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In the Soup

Neighbors Blame Costa Mesa Kitchen's Homeless Clients for Crime


The diners gather in the shuttered Chinese restaurant refashioned into a soup kitchen for a down-home American meal: ham, vegetables, tomato soup and cupcakes smothered in electric-pink frosting.

"I couldn't eat like this on my SSI," Richard Meredith, 48, said of his government benefits. "A lot of people use this soup kitchen, a lot more than general society expects."

These days, however, general society is clashing with Someone Cares Soup Kitchen about the offering of free meals amid West 19th Street's mix of homes for senior citizens, shops, taco stands and the Department of Motor Vehicles.

Some neighbors and police blame the 150 to 200 daily diners for a variety of petty crimes ranging from littering to panhandling. The soup kitchen contends that it provides security, screens patrons and is the only charity providing regular, sit-down hot meals to the poor in Costa Mesa.

Like many of its clients, Someone Cares has led a transient life since it opened in 1986 at the Rea Community Center. Now operating for nearly a year on property it finally owns at West 19th Street and Pomona Avenue, the charity faces familiar complaints and now, a city funding cut that was more of a black eye to its image than to its budget.

"The same exact guys I see sleeping on the benches, offering to wash my windows at the gas station, are the same guys I see having lunch at the soup kitchen," said Patsy Latscha, 54, who lives nearby on Center Street. "They're getting a free meal, then you see them at the liquor store getting drunk right after."

Some merchants on West 19th also are complaining since the soup kitchen relocated a year ago from a Hamilton Street church courtyard.

"My business has dropped 15% to 20%," said Yun Uyu, 56, owner of Sunshine Liquor next door to the soup kitchen. "The good customers are not going to come here because of the street people."

In response to complaints, the City Council recently denied a request from Someone Cares for $20,000 in federal grant money, instead approving $5,000 be paid next fiscal year. This year, the kitchen received $15,000 from the city.

"I know that people have problems, but they can't cause grief for the citizens," said City Councilman Joe Erickson, who suggested the cuts. "The free food allows them to have cash to buy drinks, and when they drink we have problems. I believe in helping your fellow man, but I don't believe in helping an alcoholic buy his next drink."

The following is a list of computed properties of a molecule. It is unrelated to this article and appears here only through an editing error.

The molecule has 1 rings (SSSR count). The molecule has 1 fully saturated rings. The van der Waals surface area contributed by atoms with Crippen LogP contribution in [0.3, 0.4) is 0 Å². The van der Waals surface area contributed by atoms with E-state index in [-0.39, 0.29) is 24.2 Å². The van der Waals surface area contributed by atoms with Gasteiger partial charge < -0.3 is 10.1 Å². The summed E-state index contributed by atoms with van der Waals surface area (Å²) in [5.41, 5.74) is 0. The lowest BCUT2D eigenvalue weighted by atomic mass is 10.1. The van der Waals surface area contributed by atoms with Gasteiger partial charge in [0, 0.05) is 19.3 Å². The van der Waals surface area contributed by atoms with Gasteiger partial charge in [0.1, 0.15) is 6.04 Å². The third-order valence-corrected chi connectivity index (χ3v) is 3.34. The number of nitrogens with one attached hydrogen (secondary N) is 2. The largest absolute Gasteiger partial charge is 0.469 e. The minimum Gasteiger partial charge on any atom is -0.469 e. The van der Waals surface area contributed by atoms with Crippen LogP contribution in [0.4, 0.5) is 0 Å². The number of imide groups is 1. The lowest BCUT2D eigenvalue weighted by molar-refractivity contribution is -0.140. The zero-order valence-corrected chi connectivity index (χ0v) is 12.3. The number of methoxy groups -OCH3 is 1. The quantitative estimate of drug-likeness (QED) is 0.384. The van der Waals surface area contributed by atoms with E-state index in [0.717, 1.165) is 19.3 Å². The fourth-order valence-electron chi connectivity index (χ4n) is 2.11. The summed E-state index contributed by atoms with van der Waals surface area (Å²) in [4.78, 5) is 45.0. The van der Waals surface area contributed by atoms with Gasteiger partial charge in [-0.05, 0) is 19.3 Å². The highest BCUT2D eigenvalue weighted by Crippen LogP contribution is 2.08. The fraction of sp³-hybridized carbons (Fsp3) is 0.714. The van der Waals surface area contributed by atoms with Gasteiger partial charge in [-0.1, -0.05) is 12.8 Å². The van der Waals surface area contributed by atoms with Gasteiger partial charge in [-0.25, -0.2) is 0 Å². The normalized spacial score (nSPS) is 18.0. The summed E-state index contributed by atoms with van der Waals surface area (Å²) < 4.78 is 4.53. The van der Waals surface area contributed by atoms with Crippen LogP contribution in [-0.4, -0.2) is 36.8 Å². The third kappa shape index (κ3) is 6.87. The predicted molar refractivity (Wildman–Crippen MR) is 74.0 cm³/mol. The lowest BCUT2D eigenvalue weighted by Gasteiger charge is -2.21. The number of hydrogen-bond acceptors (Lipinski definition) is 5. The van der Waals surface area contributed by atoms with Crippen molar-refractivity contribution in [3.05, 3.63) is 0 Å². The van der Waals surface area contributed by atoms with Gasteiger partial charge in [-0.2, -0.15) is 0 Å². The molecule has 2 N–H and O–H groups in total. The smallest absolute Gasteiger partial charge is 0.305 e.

Thanks to a $5,000 anonymous donation, Someone Cares has survived the cut, and does not expect to reduce services from its annual budget of about $100,000--most of which comes from private donations.

"It's not going to close my front door," said Merle Hatleberg, 74, director and founder of the soup kitchen. "If it's a sin to be poor and walk into a soup kitchen then shame on us."

Hatleberg said her primary clients are the working poor, not criminals, and she goes to great lengths to protect neighbors and screen out problems. Security guards try to deter loitering and deny entry to intoxicated customers.

Bill Turpit, head of Families-Costa Mesa, a social services network on 19th Street across the street from the soup kitchen, blames others for the social problems: "I think it's just as much a product of the bars and liquor stores. If anything, [the soup kitchen] encourages people to sober up during the day."

At Rio's Jewelry and Loan on the other side of the soup kitchen, owner Steve Simmons said he hasn't experienced any problems.

In response to the controversy, police, soup kitchen volunteers and Erickson met April 16 and agreed to print identification cards that will be required for free meals. Every time a patron is picked up for breaking the law, a hole will be punched in it. On the third punch, the card is forfeited.

"If it's my people, I want to know," Hatleberg said. "I am trying to work with the city as much as I can."

At the Costa Mesa Senior Center, less than a block away, police have been called occasionally for problems involving loitering or the elderly being harassed for change or cigarettes, but there's no way of knowing whether the troublemakers eat at the soup kitchen, director Thomas Gould said.

Police say they can tell.

Soup kitchen client April Johnson, 23, said free meals deter trouble: "If they do away with the soup kitchens, crime will go up because people have to eat. You'd have most of us in jail for shoplifting food."


NEIGHBORHOODS / West 19th Street, Costa Mesa

Bounded by: Newport Boulevard on the east and Monrovia Avenue on the west.

Population: About 5,000 people in surrounding vicinity; includes mix of businesses, Costa Mesa Senior Center, Department of Motor Vehicles, Bethel Towers senior citizen housing complex and several homes.

Hot topic: Whether patrons of Someone Cares Soup Kitchen are causing problems, including loitering and panhandling.

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